CICERO’s research group on international climate policy is among Norway’s leaders in social science research, according to an evaluation published by the Research Council of Norway.
In 2017, the Research Council appointed six independent committees to evaluate social science research in Norway. CICERO’S research group on international climate policy was among the few groups evaluated that received a mark of “excellent” from the Research Council’s evaluation committee.
“The political scientists at CICERO who received the highest score possible in the evaluation of our research group on international climate policy are very proud and happy. For almost 25 years, ever since CICERO was established, we have been working in close cooperation with the political science department at UiO to develop a robust, political science research group on climate issues, and we are pleased to be recognized as a world leader in this field,” says Guri Bang, Research Director at CICERO.
Research on international climate policy is among CICERO’s core areas of competence. (Read more about the researchers and their work here.) The group evaluated as “excellent” includes researchers at CICERO, as well as some researchers working at cooperating institutions who are affiliated with this group.
“It is important for us at CICERO to contribute research and knowledge that can solve the climate problem, and it is fantastic that researchers at a very high international level cooperate at CICERO on doing precisely that. It is extremely valuable that these researchers work at the cutting edge of their field and at the same time conduct cross-disciplinary climate research,” says Kristin Halvorsen, Director of CICERO.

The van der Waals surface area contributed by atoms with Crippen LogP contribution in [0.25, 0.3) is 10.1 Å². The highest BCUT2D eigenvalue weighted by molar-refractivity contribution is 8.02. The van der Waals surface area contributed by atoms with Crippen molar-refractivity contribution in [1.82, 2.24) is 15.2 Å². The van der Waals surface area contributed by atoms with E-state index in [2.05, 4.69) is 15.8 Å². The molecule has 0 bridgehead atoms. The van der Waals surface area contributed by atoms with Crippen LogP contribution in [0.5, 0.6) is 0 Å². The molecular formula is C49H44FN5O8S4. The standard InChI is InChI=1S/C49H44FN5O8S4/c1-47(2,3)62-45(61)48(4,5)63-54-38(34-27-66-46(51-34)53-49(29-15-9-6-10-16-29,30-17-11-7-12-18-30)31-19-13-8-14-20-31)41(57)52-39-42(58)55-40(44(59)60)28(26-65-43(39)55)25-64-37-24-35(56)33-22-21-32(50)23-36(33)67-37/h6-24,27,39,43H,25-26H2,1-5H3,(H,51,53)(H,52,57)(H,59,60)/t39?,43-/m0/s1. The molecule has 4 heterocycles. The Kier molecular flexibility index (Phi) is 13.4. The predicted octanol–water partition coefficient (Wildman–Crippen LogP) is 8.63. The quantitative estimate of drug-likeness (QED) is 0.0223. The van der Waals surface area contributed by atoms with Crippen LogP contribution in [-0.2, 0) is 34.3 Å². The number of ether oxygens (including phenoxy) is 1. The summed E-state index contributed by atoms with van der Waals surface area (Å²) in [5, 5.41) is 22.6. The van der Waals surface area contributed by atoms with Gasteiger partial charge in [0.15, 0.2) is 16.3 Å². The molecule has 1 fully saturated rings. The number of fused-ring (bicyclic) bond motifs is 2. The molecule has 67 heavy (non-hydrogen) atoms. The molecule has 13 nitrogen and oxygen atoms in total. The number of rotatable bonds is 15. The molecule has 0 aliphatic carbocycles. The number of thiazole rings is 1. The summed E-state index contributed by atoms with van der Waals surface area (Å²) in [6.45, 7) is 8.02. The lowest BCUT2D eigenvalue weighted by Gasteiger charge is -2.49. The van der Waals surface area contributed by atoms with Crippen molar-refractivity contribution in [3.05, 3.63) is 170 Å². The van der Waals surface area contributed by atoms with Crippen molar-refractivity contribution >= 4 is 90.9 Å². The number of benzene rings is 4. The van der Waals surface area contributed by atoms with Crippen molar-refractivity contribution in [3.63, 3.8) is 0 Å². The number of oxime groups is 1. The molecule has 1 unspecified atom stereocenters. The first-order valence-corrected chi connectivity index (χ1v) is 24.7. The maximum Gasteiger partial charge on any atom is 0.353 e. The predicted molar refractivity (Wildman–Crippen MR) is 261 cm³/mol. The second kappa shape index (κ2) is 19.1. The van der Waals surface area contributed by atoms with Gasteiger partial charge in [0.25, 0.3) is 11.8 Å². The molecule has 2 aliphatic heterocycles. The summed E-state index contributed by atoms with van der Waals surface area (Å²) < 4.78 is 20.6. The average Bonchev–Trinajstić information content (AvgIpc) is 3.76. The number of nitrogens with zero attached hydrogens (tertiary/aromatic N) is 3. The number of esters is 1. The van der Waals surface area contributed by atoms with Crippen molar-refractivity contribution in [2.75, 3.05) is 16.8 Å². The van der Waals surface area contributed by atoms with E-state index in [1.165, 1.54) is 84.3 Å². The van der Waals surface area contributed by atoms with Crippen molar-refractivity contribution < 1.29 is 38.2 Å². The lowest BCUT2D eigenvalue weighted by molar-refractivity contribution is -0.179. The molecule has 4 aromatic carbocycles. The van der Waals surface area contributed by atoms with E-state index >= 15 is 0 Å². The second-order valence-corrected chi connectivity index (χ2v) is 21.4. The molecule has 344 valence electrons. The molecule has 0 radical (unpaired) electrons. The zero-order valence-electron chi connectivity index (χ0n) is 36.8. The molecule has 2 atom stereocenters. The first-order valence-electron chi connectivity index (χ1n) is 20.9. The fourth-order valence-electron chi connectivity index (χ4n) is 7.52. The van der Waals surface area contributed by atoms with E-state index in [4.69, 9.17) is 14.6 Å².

Making a difference
According to the evaluation, CICERO’s research is “highly relevant” for the transition to a low-emission society and for the push to develop national and international climate policy. The research group was also praised for giving high priority to “making a difference in the real world” and for playing an active role in disseminating research findings to climate negotiators and other actors who benefit from the research. The scientific impact is reflected in publications, which in some cases have been called “world leading” by the evaluation committee.
“Climate policy is a growing field within political science, and our research contributes both to development of this field and to increasing knowledge about sound political solutions to the climate problem, which is a major societal challenge. Researchers from CICERO are instrumental in this effort, not only by publishing high-quality scientific articles, but also by participating in public debates and working with the IPCC on how greenhouse gas emissions can be reduced,” says Bang.
Impacted the Paris climate agreement
The evaluation committee gives an example of how this research group had a direct impact on the formulation of the Paris climate agreement by presenting solutions to solve the muddle around “fair distribution” among the countries: Leaving it up to the countries to decide what they regard as a fair contribution rather than trying to reach a consensus on a common principle of distribution.
The proposal began as a report to the Nordic Council of Ministers’ working group for global climate negotiations and ended up as a concrete proposal from the group at the climate summit in Lima in 2014. The idea from the report was brought to the subsequent meeting in Paris, where it became a key component of the agreement.